Writing your thesis is taxing as it is; and formatting your thesis to make it look neat and consistent is an essential, but often tedious (and sometimes, confusing) part of the thesis-writing process. Good thing Microsoft Word has Styles—a feature that makes formatting much quicker and less complicated. But what exactly is a style? It is a set of formatting instructions, such as the font size, colour and paragraph spacing to be used, that has been saved, so you don’t have to manually format each section of your document. A style is also what Word uses to identify different parts of your document. This is how you are able to see headings and subheadings on the Navigation Pane. It is also important in the creation of tables of contents. Styles are especially useful for theses and other long manuscripts for the following reasons.
Uniform headings and subheadings
Using Styles to format your thesis ensures consistency. You don’t have to memorise how each heading level is formatted. Should you change your mind about how you want the headings to look, all you have to do is modify the style and all the headings set to that style will change at once.
When formatting your thesis, all you have to do is create a style, and then apply it to any section. You don’t have to format each part individually. And, as mentioned above, if you want to change how a particular portion is formatted, you will only have to update the style, and everything set to that style will be modified at once.
Easy and faster navigation
The Navigation Pane is a useful tool in Microsoft Word as it lets you move quickly to any section without scrolling up and down through the document. Just click on a heading in the pane and you will jump to that section. Applying a style is a quick way to be able to see your headings on the Navigation Pane (as opposed to manually ticking levels in the Paragraph menu for every heading and subheading). To open the Navigation Pane, you can either press CTRL+F or click Find (binoculars icon) in the Editing group on the ‘Home’ tab menu. You will see your headings when you click on HEADINGS (the leftmost tab on the pane).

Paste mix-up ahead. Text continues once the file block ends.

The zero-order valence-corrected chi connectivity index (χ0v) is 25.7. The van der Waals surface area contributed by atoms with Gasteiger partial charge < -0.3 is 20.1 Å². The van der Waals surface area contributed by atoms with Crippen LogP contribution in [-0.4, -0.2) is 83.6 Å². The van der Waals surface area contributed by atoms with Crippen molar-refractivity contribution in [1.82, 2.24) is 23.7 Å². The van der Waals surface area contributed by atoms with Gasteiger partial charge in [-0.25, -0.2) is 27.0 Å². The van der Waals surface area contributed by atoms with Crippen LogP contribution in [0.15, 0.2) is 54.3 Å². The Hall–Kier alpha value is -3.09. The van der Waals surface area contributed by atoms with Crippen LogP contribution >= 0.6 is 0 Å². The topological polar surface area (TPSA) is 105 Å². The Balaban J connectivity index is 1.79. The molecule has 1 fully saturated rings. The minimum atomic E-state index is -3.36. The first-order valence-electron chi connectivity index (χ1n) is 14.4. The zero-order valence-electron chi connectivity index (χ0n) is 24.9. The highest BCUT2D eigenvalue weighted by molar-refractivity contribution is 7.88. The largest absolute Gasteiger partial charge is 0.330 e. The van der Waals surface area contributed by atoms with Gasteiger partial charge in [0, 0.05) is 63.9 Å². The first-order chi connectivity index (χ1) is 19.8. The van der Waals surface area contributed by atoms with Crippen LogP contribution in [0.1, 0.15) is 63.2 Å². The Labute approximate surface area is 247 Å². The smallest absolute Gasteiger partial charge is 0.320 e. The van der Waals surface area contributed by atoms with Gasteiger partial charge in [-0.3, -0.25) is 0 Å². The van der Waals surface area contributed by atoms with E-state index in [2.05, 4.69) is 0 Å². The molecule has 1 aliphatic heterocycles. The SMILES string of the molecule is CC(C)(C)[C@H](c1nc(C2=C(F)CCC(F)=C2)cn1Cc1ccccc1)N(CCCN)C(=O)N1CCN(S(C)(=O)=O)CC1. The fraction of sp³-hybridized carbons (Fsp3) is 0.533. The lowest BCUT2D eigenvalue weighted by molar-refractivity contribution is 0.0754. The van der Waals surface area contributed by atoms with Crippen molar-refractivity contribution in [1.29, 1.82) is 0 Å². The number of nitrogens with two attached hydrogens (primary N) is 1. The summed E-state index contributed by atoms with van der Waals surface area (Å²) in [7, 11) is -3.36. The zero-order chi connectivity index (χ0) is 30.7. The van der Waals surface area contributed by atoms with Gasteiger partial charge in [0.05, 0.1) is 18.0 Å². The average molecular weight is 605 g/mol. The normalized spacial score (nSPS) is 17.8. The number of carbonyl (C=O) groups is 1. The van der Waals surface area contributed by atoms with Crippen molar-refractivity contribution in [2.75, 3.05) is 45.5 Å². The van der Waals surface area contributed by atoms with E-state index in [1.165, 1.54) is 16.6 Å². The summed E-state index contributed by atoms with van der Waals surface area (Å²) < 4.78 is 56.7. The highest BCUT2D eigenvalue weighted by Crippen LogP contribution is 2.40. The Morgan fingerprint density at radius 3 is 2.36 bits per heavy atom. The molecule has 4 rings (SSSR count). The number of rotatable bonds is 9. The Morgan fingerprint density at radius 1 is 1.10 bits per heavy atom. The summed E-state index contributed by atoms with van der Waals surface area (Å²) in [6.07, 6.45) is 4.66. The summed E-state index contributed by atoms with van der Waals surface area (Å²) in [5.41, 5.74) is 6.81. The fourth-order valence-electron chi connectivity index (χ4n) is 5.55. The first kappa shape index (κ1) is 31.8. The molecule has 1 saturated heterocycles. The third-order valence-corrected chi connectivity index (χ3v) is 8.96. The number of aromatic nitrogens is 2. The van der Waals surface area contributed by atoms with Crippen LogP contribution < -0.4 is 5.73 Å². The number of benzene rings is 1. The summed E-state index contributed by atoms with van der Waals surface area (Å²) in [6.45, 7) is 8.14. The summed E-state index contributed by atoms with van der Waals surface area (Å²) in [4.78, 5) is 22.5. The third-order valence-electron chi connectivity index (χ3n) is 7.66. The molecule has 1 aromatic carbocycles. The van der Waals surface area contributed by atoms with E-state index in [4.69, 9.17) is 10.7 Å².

Linking numbering or a multilevel list to a style allows you to generate and automatically update outline numbering. Should there be a need to insert new sections (i.e., new chapters) in between existing sections, you will not have to change the numbering for the subsequent sections because Styles automatically does that.
Smaller file size
Microsoft Word is a styles-based program. It reads the components of underlying styles first, before working on others. Therefore, a lengthy manually formatted document is more sluggish (and bigger) than one in which styles have been applied, because Word has to work harder to run it.
Automatic Table of Contents
The automatic Table of Contents is probably the most important reason to use Styles. Imagine manually listing the sections and going through the whole thesis to check which pages they’re on, and then having to go through the entire process after making any modifications (even changing the size of a figure may alter the pages). Using Styles, you can generate the Table of Contents and lists of tables and figures automatically. Updating the automatic Table of Contents is also easy.